We wanted all the disciplines in oncology to have a seat at the ASCO table….In essence, my presidential theme was one of inclusion. After all, everyone in the oncology community shares the same goals, reducing the burden of cancer and making sure our cancer patients get the best care possible.
—Nancy E. Davidson, MD
World-renowned breast cancer researcher, Nancy E. Davidson, MD, was born in Denver, Colorado, the daughter of two geologists. “My mother was a geologist beginning in the 1940s, a time when women really didn’t pursue that kind of career. So, I was reared in a very scientifically oriented environment,” said Dr. Davidson, but noted that she did not yet have the exposure to biology or medicine that would inform her own career choice in medicine.
When Dr. Davidson was 13 years old, her father was transferred to India. “His transfer, which uprooted us from Denver, was a life-changing event. After a year in India, he was transferred to the Washington, DC, area, working for the U.S. Geological Service. Both of my parents would spend the rest of their careers in DC,” said Dr. Davidson.
While attending high school in Washington, DC, Dr. Davidson had the opportunity to attend a weekend biology program at the Bethesda Naval Hospital, which she credits for sparking her interest in biology. “After high school, I attended Wellesley College in Boston. It was a liberal arts school with a large emphasis on science. As a result of the cross-registration program between Wellesley and MIT, I spent my last years as an undergraduate working part-time in a cancer research lab at MIT,” said Dr. Davidson.
She continued, “The work in the laboratory introduced me to the liver cancer field, and I worked for 2 years with a graduate student who was doing his thesis project. It was not only very productive scientifically but it proved doubly beneficial since he was the man I eventually married.”
From the Lab to the Clinic
Instead of pursuing a PhD, Dr. Davidson decided that medical school would give her a broader palette of experiences. “I loved Boston so I attended Harvard Medical School. At the end of my first year, I went back to the DC area to spend the summer with my parents. I applied for a job at the National Cancer Institute (NCI), and Dr. Kent Osborne pulled my CV out of the stack and offered me a job. I asked if it paid, and when he said yes I accepted. So, the summer after my first year at medical school I had a summer job at a breast cancer lab at the NCI. It was a life-defining event,” said Dr. Davidson.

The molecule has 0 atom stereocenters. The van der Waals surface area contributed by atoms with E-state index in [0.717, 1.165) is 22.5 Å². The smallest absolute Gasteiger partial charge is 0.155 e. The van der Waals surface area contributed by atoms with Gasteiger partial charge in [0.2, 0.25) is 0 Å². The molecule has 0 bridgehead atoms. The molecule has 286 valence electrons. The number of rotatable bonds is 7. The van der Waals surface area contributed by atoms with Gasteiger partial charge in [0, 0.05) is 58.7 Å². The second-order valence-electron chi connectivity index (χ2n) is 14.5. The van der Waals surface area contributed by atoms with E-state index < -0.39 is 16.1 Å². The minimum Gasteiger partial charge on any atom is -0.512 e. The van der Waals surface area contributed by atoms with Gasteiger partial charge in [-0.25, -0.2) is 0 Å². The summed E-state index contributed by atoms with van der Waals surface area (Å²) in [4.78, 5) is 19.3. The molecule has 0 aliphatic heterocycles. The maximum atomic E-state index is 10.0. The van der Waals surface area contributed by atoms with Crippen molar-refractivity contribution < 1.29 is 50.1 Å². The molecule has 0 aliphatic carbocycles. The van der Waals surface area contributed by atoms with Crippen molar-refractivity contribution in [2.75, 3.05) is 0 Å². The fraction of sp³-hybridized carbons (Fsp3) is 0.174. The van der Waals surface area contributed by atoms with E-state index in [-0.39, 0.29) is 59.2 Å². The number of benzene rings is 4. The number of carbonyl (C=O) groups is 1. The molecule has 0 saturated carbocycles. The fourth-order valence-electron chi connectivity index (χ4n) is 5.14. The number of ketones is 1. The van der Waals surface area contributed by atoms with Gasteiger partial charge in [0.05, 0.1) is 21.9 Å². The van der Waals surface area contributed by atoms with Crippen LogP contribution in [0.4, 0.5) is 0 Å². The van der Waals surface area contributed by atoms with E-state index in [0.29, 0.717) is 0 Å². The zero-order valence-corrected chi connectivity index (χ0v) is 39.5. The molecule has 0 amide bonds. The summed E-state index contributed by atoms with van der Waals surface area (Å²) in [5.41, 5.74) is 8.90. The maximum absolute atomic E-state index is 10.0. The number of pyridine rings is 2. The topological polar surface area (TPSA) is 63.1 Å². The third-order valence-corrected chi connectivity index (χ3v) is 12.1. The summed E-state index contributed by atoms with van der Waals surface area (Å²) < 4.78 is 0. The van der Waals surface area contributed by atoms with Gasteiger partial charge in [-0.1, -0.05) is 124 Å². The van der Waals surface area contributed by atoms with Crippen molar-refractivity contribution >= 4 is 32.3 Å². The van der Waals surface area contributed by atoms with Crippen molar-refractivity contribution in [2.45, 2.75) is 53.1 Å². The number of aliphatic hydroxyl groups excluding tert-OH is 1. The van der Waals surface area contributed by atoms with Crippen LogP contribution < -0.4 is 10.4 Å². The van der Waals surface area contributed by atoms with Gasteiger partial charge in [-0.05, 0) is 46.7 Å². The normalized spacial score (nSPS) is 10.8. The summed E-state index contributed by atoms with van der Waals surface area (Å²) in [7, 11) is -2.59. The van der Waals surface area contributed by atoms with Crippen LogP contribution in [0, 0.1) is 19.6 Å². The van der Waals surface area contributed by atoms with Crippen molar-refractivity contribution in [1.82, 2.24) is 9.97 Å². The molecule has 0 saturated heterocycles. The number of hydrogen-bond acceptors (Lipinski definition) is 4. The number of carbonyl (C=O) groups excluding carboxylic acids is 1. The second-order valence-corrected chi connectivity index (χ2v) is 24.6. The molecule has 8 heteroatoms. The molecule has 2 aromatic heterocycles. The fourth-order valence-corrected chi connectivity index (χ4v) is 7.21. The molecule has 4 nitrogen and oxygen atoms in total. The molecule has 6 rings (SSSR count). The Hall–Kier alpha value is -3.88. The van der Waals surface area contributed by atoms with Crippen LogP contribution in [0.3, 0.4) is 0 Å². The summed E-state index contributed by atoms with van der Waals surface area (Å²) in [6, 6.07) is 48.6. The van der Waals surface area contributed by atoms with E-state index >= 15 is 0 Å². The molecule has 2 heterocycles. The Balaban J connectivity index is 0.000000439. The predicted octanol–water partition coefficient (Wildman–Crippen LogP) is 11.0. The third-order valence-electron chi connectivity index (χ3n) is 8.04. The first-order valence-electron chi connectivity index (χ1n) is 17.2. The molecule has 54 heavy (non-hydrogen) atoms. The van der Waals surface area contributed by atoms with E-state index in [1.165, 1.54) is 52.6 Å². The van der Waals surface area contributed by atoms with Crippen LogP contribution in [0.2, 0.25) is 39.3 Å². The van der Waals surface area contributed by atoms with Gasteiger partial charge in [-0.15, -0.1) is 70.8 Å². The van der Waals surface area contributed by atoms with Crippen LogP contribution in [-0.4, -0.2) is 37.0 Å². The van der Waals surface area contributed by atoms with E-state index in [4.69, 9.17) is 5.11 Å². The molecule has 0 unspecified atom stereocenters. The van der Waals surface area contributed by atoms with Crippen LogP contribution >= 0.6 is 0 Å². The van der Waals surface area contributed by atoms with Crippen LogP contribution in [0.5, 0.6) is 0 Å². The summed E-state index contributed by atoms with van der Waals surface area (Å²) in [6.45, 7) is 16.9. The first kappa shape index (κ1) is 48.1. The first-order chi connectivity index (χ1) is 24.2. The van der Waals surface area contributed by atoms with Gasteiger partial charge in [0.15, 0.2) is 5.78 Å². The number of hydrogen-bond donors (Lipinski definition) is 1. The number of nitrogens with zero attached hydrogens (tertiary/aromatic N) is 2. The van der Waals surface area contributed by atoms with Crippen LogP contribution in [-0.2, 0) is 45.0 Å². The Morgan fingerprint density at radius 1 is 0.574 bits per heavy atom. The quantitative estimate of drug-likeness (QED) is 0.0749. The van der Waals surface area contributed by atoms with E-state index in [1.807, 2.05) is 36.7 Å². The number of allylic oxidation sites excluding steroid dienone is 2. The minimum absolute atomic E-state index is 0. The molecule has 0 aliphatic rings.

As Dr. Davidson recalls, her job at the NCI occurred right at the critical juncture when the relationship between science and medicine was beginning to emerge in oncology. “I decided that I wanted to be in the breast cancer field, so I took the path from internal medicine straight to medical oncology, which led to an internship at the University of Pennsylvania, followed by a medical residency at Johns Hopkins. After my residency at Johns Hopkins, I returned to the NCI as a fellow. In total, I was at the Institute for about 5 years,” she said.
After leaving the NCI, Dr. Davidson was recruited by Johns Hopkins to oversee the development of a breast cancer program. There, Dr. Davidson noted, she was given the opportunity to pursue her dream career, which was to split time working in the lab and the clinic and explore the interface between the two areas. “It was a traditional academic atmosphere in which I built my laboratory over time with several different teams. There is not a type of NIH grant that I didn’t receive, so the funding was not as challenging as today. Interestingly, the first grant I ever received when at Hopkins was a young investigator award from ASCO,” said Dr. Davidson.
Outside the Academic Environment
“Pretty early on I was able to get involved with two organizations outside the walls of Johns Hopkins. One was the Eastern Cooperative Oncology Group, in which I was fortunate enough to be involved in the breast committee and ultimately to serve as its Chair for 5 years,” said Dr. Davidson.
The second, she noted, was ASCO. “My early ASCO award…aligned me tightly with the Society. I’m incredibly grateful to then ASCO President John Glick, who gave me a chance to run for ASCO’s Board of Directors. I won, and served on the board from 1996 to 1999,” said Dr. Davidson.